Miracle Mile is about many things — romance and Los Angeles and the looming threat of nuclear devastation at the close of the Cold War — but also, obsessively, it’s about marking the passage of time.
The Sisters Brothers lives in a conflict born of constantly dueling notions: civilization’s failed attempt to tame the wild, the animal impulse’s struggle against the rational impulse, the impossibility of the dream when faced with reality.
In many ways, Russian Doll feels like an extended exercise in cognitive therapy.
The Warriors is about living with—through, during—the night, a lesson we all learn as kids, and carry with us as we sleep. It’s not so much about the fear of what’s behind, but about running as fast as possible toward what’s on the other side.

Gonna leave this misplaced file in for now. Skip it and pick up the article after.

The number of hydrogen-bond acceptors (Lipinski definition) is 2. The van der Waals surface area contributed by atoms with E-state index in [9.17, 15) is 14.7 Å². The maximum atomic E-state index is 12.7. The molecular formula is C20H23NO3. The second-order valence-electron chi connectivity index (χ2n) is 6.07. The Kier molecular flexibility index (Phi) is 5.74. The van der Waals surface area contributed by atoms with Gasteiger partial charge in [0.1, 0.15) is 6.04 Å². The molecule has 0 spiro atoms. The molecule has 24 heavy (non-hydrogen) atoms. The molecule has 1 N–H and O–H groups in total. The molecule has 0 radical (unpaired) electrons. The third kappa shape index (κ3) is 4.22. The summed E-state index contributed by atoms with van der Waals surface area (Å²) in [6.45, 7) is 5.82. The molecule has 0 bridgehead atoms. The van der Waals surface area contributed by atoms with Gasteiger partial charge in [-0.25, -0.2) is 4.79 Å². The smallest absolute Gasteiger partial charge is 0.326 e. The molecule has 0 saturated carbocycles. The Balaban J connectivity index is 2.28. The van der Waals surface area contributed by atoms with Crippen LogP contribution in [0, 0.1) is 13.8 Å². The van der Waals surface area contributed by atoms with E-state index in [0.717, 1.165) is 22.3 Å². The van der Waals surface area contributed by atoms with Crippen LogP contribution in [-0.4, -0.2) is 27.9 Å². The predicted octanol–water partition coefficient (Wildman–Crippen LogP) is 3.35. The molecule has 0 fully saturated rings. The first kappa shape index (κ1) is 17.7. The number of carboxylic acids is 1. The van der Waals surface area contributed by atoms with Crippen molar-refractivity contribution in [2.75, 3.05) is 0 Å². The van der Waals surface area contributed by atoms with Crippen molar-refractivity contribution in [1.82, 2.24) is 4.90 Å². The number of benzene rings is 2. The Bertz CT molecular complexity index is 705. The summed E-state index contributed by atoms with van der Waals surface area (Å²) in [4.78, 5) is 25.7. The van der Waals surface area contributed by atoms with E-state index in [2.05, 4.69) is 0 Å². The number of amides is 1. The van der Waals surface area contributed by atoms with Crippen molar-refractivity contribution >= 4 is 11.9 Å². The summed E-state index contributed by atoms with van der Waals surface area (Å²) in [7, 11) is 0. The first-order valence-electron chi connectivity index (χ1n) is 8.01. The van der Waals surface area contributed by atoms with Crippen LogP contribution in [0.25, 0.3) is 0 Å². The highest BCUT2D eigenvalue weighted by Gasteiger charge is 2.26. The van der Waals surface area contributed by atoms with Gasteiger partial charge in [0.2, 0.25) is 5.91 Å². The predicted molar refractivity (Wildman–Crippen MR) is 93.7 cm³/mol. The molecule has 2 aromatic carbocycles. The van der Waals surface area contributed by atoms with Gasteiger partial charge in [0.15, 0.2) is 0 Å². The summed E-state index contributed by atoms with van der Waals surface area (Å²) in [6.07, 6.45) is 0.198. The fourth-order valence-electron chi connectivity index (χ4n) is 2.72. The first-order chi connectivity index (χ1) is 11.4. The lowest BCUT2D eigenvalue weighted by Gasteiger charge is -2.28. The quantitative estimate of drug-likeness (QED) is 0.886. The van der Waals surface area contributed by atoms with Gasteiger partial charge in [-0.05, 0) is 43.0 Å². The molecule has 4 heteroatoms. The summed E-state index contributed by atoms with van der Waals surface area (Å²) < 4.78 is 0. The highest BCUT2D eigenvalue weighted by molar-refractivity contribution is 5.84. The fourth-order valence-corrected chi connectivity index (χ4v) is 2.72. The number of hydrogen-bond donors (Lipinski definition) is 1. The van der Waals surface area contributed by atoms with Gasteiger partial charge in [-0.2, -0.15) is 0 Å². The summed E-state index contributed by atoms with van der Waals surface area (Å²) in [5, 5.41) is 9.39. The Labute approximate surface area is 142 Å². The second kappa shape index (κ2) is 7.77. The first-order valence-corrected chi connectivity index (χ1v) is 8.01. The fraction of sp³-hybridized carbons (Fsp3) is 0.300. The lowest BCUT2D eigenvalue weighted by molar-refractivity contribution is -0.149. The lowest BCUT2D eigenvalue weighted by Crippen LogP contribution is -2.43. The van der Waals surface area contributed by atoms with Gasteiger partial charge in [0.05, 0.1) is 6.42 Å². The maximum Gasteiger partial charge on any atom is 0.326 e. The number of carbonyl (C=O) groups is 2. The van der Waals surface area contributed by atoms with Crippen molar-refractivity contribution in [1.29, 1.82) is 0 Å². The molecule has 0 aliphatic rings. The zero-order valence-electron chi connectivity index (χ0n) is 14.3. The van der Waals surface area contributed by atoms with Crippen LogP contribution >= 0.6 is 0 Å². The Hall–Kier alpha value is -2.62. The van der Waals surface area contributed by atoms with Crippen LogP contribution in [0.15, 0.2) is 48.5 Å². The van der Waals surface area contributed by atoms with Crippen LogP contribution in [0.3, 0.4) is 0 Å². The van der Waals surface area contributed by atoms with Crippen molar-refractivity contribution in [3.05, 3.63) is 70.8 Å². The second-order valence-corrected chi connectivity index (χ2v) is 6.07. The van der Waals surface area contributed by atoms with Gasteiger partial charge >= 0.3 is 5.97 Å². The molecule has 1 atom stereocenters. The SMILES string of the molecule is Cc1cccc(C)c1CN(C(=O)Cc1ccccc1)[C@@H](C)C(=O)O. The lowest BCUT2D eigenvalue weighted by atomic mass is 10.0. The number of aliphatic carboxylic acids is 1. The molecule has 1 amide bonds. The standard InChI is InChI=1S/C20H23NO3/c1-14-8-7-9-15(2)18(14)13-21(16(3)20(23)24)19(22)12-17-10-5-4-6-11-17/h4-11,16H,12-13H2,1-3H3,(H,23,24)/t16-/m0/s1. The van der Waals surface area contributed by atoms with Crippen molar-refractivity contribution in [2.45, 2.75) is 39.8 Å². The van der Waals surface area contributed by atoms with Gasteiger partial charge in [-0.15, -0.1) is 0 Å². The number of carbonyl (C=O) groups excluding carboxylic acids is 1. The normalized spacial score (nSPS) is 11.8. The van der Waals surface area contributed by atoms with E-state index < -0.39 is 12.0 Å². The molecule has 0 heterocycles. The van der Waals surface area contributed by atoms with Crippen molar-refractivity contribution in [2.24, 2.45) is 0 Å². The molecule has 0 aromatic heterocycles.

Watching The World’s End today, separated from my first viewing by six years that feel more like a lifetime, I don’t see a thrilling and heart-wrenching story. Instead, I see one that’s profoundly sad.
On the journey to hell and back in The Crow.
What if, Clue seems to ask, futility isn’t an Achilles’ heel—what if it’s the point?
Only Lovers Left Alive is about marriage, and about weathering long dark nights of the soul just long enough to see the light again, taking each wave as it comes and then bracing for the next one.
Nothing is ever quite settled in Martin Scorsese's After Hours, it's a cinematic maze that frequently dips its toes into the absurd and macabre.